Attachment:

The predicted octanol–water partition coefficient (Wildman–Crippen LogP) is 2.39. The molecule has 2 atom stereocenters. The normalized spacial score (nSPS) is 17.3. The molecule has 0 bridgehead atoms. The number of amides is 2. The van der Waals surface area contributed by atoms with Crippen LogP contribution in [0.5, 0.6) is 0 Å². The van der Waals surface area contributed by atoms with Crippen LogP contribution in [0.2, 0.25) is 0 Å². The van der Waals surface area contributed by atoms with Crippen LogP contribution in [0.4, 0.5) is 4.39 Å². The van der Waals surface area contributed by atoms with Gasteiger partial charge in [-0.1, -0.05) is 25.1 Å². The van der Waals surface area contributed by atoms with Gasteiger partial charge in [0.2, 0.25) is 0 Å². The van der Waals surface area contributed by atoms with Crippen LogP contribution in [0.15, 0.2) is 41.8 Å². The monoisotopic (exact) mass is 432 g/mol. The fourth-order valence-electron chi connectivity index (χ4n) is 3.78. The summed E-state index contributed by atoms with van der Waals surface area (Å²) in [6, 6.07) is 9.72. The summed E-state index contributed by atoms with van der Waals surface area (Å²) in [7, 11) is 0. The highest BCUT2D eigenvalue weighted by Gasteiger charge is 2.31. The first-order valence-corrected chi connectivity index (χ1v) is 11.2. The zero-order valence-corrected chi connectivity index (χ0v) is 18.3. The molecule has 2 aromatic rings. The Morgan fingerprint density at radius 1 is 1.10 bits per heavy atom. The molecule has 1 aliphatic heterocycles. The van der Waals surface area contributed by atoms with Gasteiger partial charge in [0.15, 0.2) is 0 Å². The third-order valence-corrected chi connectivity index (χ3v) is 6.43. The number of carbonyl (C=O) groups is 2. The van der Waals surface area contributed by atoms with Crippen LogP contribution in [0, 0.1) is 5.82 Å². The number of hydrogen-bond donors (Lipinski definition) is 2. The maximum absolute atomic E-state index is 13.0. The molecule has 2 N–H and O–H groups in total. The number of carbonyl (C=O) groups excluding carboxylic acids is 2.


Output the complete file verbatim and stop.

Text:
The predicted octanol–water partition coefficient (Wildman–Crippen LogP) is 2.39. The molecule has 2 atom stereocenters. The normalized spacial score (nSPS) is 17.3. The molecule has 0 bridgehead atoms. The number of amides is 2. The van der Waals surface area contributed by atoms with Crippen LogP contribution in [0.5, 0.6) is 0 Å². The van der Waals surface area contributed by atoms with Crippen LogP contribution in [0.2, 0.25) is 0 Å². The van der Waals surface area contributed by atoms with Crippen LogP contribution in [0.4, 0.5) is 4.39 Å². The van der Waals surface area contributed by atoms with Gasteiger partial charge in [-0.1, -0.05) is 25.1 Å². The van der Waals surface area contributed by atoms with Gasteiger partial charge in [0.2, 0.25) is 0 Å². The van der Waals surface area contributed by atoms with Crippen LogP contribution in [0.15, 0.2) is 41.8 Å². The monoisotopic (exact) mass is 432 g/mol. The fourth-order valence-electron chi connectivity index (χ4n) is 3.78. The summed E-state index contributed by atoms with van der Waals surface area (Å²) in [6, 6.07) is 9.72. The summed E-state index contributed by atoms with van der Waals surface area (Å²) in [7, 11) is 0. The highest BCUT2D eigenvalue weighted by Gasteiger charge is 2.31. The first-order valence-corrected chi connectivity index (χ1v) is 11.2. The zero-order valence-corrected chi connectivity index (χ0v) is 18.3. The molecule has 2 aromatic rings. The Morgan fingerprint density at radius 1 is 1.10 bits per heavy atom. The molecule has 1 aliphatic heterocycles. The van der Waals surface area contributed by atoms with Gasteiger partial charge in [0.15, 0.2) is 0 Å². The third-order valence-corrected chi connectivity index (χ3v) is 6.43. The number of carbonyl (C=O) groups is 2. The van der Waals surface area contributed by atoms with Crippen LogP contribution in [0, 0.1) is 5.82 Å². The number of hydrogen-bond donors (Lipinski definition) is 2. The maximum absolute atomic E-state index is 13.0. The molecule has 2 N–H and O–H groups in total. The number of carbonyl (C=O) groups excluding carboxylic acids is 2.